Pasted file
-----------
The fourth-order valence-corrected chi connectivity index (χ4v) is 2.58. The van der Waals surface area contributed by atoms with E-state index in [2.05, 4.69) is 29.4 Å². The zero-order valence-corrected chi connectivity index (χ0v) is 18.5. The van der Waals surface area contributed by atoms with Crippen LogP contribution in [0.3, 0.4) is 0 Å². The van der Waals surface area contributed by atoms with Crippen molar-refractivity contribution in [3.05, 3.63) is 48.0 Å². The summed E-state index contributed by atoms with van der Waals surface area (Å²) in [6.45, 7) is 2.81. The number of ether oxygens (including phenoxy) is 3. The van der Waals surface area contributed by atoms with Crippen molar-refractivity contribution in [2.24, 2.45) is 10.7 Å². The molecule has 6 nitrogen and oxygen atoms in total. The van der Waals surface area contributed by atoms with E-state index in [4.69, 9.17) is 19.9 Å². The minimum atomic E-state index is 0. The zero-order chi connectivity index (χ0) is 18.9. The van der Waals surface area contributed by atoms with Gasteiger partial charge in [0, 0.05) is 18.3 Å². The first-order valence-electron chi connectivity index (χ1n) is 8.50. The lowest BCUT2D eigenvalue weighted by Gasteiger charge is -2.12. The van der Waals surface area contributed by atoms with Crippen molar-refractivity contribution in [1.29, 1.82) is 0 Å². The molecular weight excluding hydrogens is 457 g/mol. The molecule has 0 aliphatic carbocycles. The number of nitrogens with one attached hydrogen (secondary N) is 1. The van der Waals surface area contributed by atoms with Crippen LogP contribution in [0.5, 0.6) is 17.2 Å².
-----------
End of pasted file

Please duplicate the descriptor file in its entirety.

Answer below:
The fourth-order valence-corrected chi connectivity index (χ4v) is 2.58. The van der Waals surface area contributed by atoms with E-state index in [2.05, 4.69) is 29.4 Å². The zero-order valence-corrected chi connectivity index (χ0v) is 18.5. The van der Waals surface area contributed by atoms with Crippen LogP contribution in [0.3, 0.4) is 0 Å². The van der Waals surface area contributed by atoms with Crippen molar-refractivity contribution in [3.05, 3.63) is 48.0 Å². The summed E-state index contributed by atoms with van der Waals surface area (Å²) in [6.45, 7) is 2.81. The number of ether oxygens (including phenoxy) is 3. The van der Waals surface area contributed by atoms with Crippen molar-refractivity contribution in [2.24, 2.45) is 10.7 Å². The molecule has 6 nitrogen and oxygen atoms in total. The van der Waals surface area contributed by atoms with E-state index in [4.69, 9.17) is 19.9 Å². The minimum atomic E-state index is 0. The zero-order chi connectivity index (χ0) is 18.9. The van der Waals surface area contributed by atoms with Gasteiger partial charge in [0, 0.05) is 18.3 Å². The first-order valence-electron chi connectivity index (χ1n) is 8.50. The lowest BCUT2D eigenvalue weighted by Gasteiger charge is -2.12. The van der Waals surface area contributed by atoms with Crippen molar-refractivity contribution in [1.29, 1.82) is 0 Å². The molecular weight excluding hydrogens is 457 g/mol. The molecule has 0 aliphatic carbocycles. The number of nitrogens with one attached hydrogen (secondary N) is 1. The van der Waals surface area contributed by atoms with Crippen LogP contribution in [0.5, 0.6) is 17.2 Å².